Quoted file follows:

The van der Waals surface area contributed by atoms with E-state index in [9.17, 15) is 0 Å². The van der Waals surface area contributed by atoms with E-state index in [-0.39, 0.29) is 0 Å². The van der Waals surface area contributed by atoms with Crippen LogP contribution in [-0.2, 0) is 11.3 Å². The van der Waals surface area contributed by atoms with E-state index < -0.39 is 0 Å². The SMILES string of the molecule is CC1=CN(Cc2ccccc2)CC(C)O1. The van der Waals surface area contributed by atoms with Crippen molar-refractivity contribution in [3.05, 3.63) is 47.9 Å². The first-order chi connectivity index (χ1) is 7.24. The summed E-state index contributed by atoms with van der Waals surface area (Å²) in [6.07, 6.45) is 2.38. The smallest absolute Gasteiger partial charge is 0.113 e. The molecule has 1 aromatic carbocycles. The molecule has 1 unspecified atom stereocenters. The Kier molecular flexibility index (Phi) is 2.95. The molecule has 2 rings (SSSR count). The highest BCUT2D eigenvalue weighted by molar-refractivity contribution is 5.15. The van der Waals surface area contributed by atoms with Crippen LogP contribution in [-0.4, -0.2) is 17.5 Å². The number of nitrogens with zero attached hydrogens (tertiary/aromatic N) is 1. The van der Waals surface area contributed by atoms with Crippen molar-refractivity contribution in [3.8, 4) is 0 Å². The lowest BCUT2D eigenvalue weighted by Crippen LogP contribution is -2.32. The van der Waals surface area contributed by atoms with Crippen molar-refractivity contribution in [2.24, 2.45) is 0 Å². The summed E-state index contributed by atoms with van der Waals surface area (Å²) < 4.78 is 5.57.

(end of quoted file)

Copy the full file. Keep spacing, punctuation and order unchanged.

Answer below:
The van der Waals surface area contributed by atoms with E-state index in [9.17, 15) is 0 Å². The van der Waals surface area contributed by atoms with E-state index in [-0.39, 0.29) is 0 Å². The van der Waals surface area contributed by atoms with Crippen LogP contribution in [-0.2, 0) is 11.3 Å². The van der Waals surface area contributed by atoms with E-state index < -0.39 is 0 Å². The SMILES string of the molecule is CC1=CN(Cc2ccccc2)CC(C)O1. The van der Waals surface area contributed by atoms with Crippen molar-refractivity contribution in [3.05, 3.63) is 47.9 Å². The first-order chi connectivity index (χ1) is 7.24. The summed E-state index contributed by atoms with van der Waals surface area (Å²) in [6.07, 6.45) is 2.38. The smallest absolute Gasteiger partial charge is 0.113 e. The molecule has 1 aromatic carbocycles. The molecule has 1 unspecified atom stereocenters. The Kier molecular flexibility index (Phi) is 2.95. The molecule has 2 rings (SSSR count). The highest BCUT2D eigenvalue weighted by molar-refractivity contribution is 5.15. The van der Waals surface area contributed by atoms with Crippen LogP contribution in [-0.4, -0.2) is 17.5 Å². The number of nitrogens with zero attached hydrogens (tertiary/aromatic N) is 1. The van der Waals surface area contributed by atoms with Crippen molar-refractivity contribution in [3.8, 4) is 0 Å². The lowest BCUT2D eigenvalue weighted by Crippen LogP contribution is -2.32. The van der Waals surface area contributed by atoms with Crippen molar-refractivity contribution in [2.24, 2.45) is 0 Å². The summed E-state index contributed by atoms with van der Waals surface area (Å²) < 4.78 is 5.57.